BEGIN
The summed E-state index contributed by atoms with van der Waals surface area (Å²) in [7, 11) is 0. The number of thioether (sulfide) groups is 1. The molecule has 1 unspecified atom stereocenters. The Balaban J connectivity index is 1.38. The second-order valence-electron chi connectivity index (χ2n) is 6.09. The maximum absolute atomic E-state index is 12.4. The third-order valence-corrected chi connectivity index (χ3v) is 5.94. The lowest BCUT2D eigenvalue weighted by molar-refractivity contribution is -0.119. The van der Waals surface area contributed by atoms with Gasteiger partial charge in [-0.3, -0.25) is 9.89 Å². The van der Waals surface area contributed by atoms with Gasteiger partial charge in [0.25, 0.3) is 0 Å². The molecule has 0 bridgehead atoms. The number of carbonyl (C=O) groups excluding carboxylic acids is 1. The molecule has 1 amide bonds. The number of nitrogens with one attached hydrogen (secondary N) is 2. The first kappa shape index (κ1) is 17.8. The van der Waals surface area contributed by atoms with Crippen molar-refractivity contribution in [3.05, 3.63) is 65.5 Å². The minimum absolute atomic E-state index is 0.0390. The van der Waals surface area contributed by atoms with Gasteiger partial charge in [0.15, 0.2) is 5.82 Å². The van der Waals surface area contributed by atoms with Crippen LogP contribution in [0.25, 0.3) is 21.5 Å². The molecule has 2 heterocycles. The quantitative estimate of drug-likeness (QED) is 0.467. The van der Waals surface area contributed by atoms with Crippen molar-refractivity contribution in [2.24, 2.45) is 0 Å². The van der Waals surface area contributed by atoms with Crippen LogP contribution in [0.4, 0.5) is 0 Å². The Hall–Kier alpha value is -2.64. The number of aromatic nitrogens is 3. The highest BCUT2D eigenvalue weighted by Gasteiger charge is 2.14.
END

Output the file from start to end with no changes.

The summed E-state index contributed by atoms with van der Waals surface area (Å²) in [7, 11) is 0. The number of thioether (sulfide) groups is 1. The molecule has 1 unspecified atom stereocenters. The Balaban J connectivity index is 1.38. The second-order valence-electron chi connectivity index (χ2n) is 6.09. The maximum absolute atomic E-state index is 12.4. The third-order valence-corrected chi connectivity index (χ3v) is 5.94. The lowest BCUT2D eigenvalue weighted by molar-refractivity contribution is -0.119. The van der Waals surface area contributed by atoms with Gasteiger partial charge in [-0.3, -0.25) is 9.89 Å². The van der Waals surface area contributed by atoms with Gasteiger partial charge in [0.25, 0.3) is 0 Å². The molecule has 0 bridgehead atoms. The number of carbonyl (C=O) groups excluding carboxylic acids is 1. The molecule has 1 amide bonds. The number of nitrogens with one attached hydrogen (secondary N) is 2. The first kappa shape index (κ1) is 17.8. The van der Waals surface area contributed by atoms with Crippen molar-refractivity contribution in [3.05, 3.63) is 65.5 Å². The minimum absolute atomic E-state index is 0.0390. The van der Waals surface area contributed by atoms with Gasteiger partial charge in [0.15, 0.2) is 5.82 Å². The van der Waals surface area contributed by atoms with Crippen LogP contribution in [0.25, 0.3) is 21.5 Å². The molecule has 2 heterocycles. The quantitative estimate of drug-likeness (QED) is 0.467. The van der Waals surface area contributed by atoms with Crippen molar-refractivity contribution in [2.24, 2.45) is 0 Å². The van der Waals surface area contributed by atoms with Crippen LogP contribution in [0.4, 0.5) is 0 Å². The Hall–Kier alpha value is -2.64. The number of aromatic nitrogens is 3. The highest BCUT2D eigenvalue weighted by Gasteiger charge is 2.14.